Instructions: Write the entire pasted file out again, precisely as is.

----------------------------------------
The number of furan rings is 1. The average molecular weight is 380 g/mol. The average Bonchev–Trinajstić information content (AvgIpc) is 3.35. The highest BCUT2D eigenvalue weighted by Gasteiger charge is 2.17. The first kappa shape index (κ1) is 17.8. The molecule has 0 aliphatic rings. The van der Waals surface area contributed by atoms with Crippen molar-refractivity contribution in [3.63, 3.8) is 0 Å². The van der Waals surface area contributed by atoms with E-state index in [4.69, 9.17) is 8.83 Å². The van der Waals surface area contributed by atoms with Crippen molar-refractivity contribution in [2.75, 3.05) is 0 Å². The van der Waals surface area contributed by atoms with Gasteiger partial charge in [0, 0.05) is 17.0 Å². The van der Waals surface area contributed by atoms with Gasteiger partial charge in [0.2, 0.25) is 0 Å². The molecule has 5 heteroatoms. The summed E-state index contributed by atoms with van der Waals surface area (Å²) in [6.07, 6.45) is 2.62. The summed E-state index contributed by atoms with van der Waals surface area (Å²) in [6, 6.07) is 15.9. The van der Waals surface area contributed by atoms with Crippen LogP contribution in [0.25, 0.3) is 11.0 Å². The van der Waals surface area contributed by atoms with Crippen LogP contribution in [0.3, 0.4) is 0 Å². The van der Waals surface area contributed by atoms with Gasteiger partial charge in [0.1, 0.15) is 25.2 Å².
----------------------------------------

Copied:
The number of furan rings is 1. The average molecular weight is 380 g/mol. The average Bonchev–Trinajstić information content (AvgIpc) is 3.35. The highest BCUT2D eigenvalue weighted by Gasteiger charge is 2.17. The first kappa shape index (κ1) is 17.8. The molecule has 0 aliphatic rings. The van der Waals surface area contributed by atoms with Crippen molar-refractivity contribution in [3.63, 3.8) is 0 Å². The van der Waals surface area contributed by atoms with E-state index in [4.69, 9.17) is 8.83 Å². The van der Waals surface area contributed by atoms with Crippen molar-refractivity contribution in [2.75, 3.05) is 0 Å². The van der Waals surface area contributed by atoms with Gasteiger partial charge in [0, 0.05) is 17.0 Å². The van der Waals surface area contributed by atoms with Gasteiger partial charge in [0.2, 0.25) is 0 Å². The molecule has 5 heteroatoms. The summed E-state index contributed by atoms with van der Waals surface area (Å²) in [6.07, 6.45) is 2.62. The summed E-state index contributed by atoms with van der Waals surface area (Å²) in [6, 6.07) is 15.9. The van der Waals surface area contributed by atoms with Crippen LogP contribution in [0.25, 0.3) is 11.0 Å². The van der Waals surface area contributed by atoms with Crippen LogP contribution in [0.3, 0.4) is 0 Å². The van der Waals surface area contributed by atoms with Gasteiger partial charge in [0.1, 0.15) is 25.2 Å².